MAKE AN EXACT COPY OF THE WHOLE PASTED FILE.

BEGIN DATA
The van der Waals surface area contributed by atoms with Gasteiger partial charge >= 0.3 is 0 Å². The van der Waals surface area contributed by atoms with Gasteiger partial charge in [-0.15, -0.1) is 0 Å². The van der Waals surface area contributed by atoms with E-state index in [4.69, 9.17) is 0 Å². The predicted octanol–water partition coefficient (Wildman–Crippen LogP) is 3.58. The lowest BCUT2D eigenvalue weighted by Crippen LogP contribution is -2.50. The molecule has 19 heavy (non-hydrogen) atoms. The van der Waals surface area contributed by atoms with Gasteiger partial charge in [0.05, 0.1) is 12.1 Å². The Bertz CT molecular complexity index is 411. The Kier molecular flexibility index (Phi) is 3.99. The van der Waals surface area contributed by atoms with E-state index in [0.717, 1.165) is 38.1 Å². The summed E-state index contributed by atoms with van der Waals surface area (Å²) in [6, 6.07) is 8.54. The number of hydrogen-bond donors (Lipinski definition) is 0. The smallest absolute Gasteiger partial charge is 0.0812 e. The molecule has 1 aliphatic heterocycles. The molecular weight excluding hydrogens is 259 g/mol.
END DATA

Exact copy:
The van der Waals surface area contributed by atoms with Gasteiger partial charge >= 0.3 is 0 Å². The van der Waals surface area contributed by atoms with Gasteiger partial charge in [-0.15, -0.1) is 0 Å². The van der Waals surface area contributed by atoms with E-state index in [4.69, 9.17) is 0 Å². The predicted octanol–water partition coefficient (Wildman–Crippen LogP) is 3.58. The lowest BCUT2D eigenvalue weighted by Crippen LogP contribution is -2.50. The molecule has 19 heavy (non-hydrogen) atoms. The van der Waals surface area contributed by atoms with Gasteiger partial charge in [0.05, 0.1) is 12.1 Å². The Bertz CT molecular complexity index is 411. The Kier molecular flexibility index (Phi) is 3.99. The van der Waals surface area contributed by atoms with E-state index in [0.717, 1.165) is 38.1 Å². The summed E-state index contributed by atoms with van der Waals surface area (Å²) in [6, 6.07) is 8.54. The number of hydrogen-bond donors (Lipinski definition) is 0. The smallest absolute Gasteiger partial charge is 0.0812 e. The molecule has 1 aliphatic heterocycles. The molecular weight excluding hydrogens is 259 g/mol.